I was brought up near North End Rd market in Fulham in the 1950s. My parents loved having parties and found any excuse for having a sing song. Later, in the 1970s, I lived in Bow in the East End where I heard loads of the traditional songs of the area.
I was a a bit of a hippy and wasn't interested in that stuff, I played electric guitar. Later, looking back, I liked the old traditions and it seemed sad to see them go.
I met a Pearly King in 1977, the year of the Queen's silver jubilee. He introduced me to the various families, and I was recruited to play at street parties with them as I was familiar with the old songs. I was given the title Pearly Minstrel of London, and took over from the previous minstrel, the Pearly King of Deptford.
MY CONNECTION TO LONDON TRADITIONS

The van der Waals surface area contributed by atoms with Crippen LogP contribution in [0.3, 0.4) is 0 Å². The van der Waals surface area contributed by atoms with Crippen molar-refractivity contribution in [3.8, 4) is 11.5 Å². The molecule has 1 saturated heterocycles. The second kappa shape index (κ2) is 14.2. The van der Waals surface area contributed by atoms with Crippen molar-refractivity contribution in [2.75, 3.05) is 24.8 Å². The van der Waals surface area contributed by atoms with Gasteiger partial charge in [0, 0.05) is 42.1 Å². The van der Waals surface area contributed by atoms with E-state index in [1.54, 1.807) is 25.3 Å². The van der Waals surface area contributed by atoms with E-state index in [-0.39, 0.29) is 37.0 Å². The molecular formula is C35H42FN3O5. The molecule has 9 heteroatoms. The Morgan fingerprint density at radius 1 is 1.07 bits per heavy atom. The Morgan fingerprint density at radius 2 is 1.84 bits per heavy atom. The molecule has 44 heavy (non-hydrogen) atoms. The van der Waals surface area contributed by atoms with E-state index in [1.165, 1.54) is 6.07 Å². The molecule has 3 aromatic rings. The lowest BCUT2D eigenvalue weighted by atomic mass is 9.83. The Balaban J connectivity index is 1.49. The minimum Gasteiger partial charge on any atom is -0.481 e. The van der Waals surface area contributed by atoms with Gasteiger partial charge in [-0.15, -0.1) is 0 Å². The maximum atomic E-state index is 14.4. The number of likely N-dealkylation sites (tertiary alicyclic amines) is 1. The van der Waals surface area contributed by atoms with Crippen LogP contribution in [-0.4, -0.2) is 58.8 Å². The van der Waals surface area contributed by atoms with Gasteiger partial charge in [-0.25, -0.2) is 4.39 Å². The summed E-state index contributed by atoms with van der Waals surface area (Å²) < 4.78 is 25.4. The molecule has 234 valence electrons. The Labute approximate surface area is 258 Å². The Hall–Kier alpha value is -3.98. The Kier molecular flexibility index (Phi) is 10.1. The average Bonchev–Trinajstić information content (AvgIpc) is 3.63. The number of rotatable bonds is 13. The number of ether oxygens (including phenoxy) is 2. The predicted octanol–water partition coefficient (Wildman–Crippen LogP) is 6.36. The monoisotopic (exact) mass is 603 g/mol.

Since then I have been appearing with various Pearly Royalty on special occasions.
For over 20 years I have been conducting a London singalong after the Lord Mayor’s Show in the City. First at the Olde Cheshire Cheese, and now at the Hoop and Grapes, Farringdon St.
Pearlies used to help out local folk, and after the introduction of the welfare state, just collected for charity.
I also play with Spit n’ Sawdust with Roger [ the Dodger ] Lewis on piano. Sometimes augmented by Tony Burt, son of Chas and Dave’s drummer, Mickey Burt.
PEARLY KINGS & QUEENS
Pearly Kings and Queens appeared in the 19th century, and were the heads of the street markets,
Each market had its own Pearly family who passed the title down to their children.
Henry Croft is known as the first, but Legend has it that he got the idea from Sam King, a barrow boy who wore lots of pearl buttons and became known as “Pearly King”.
For over 25 years I played with Denny Purssord,
walking around playing Banjos at various events.
Denny passed away from a brain tumour on 16th April 2011